3. A man profits from the Word when he is taught that God, in His infinite grace, has fully provided for His people's meeting His own demands. At this point, too, much present-day preaching is seriously defective. There is being given forth what may loosely be termed a 'half Gospel,' but which in reality is virtually a denial of the true Gospel. Christ is brought in, yet only as a sort of make-weight. That Christ has vicariously met every demand of God upon all who believe upon Him is blessedly true, yet it is only a part of the truth. The Lord Jesus has not only vicariously satisfied for His people the requirements of God's righteousness, but He has also secured that they shall personally satisfy them too. Christ has procured the Holy Spirit to make good in them what the Redeemer wrought for them.
The grand and glorious miracle of salvation is that the saved are regenerated. A transforming work is wrought within them. Their understandings are illuminated, their hearts are changed, their wills are renewed. They are made 'new creatures in Christ Jesus' (2 Cor. 5:17). God refers to this miracle of grace thus: 'I will put my laws into their minds and write them in their hearts' (Heb. 8:10). 'The heart is now inclined to God's law: a disposition has been communicated to it which answers to its demands; there is a sincere desire to perform it. And thus the quickened soul is able to say, 'When thou saidst, Seek ye my face; my heart said unto thee, thy face, Lord, will I seek' (Psa. 27:8).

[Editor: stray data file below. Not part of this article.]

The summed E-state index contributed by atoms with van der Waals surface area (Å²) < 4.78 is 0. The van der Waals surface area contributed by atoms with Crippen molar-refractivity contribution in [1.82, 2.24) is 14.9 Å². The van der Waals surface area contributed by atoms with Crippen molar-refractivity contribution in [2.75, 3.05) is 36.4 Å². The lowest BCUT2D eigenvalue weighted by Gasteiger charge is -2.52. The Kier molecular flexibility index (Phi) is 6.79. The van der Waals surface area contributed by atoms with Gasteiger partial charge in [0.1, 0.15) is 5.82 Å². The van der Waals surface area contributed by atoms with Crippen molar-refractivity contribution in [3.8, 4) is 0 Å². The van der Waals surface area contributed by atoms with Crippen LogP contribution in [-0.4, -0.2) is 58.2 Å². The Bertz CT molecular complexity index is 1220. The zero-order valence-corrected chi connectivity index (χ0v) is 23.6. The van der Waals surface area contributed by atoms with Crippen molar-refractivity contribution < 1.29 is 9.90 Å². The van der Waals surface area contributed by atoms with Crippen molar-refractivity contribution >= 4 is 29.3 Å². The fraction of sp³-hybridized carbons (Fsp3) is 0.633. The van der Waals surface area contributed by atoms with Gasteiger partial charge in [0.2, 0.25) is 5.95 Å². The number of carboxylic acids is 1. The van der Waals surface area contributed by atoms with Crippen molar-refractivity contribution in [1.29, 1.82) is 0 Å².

Christ not only rendered a perfect obedience unto the Law for the justification of His believing people, but He also merited for them those supplies of His Spirit which were essential unto their sanctification, and which alone could transform carnal creatures and enable them to render acceptable obedience unto God. Though Christ died for the 'ungodly' (Rom. 5:6), though He finds them ungodly (Rom. 4:5) when He justifies them, yet He does not leave them in that abominable state. On the contrary, He effectually teaches them by His Spirit to deny ungodliness and worldly lusts (Titus 2: 12). Just as weight cannot be separated from a stone, or heat from a fire, so cannot justification from sanctification.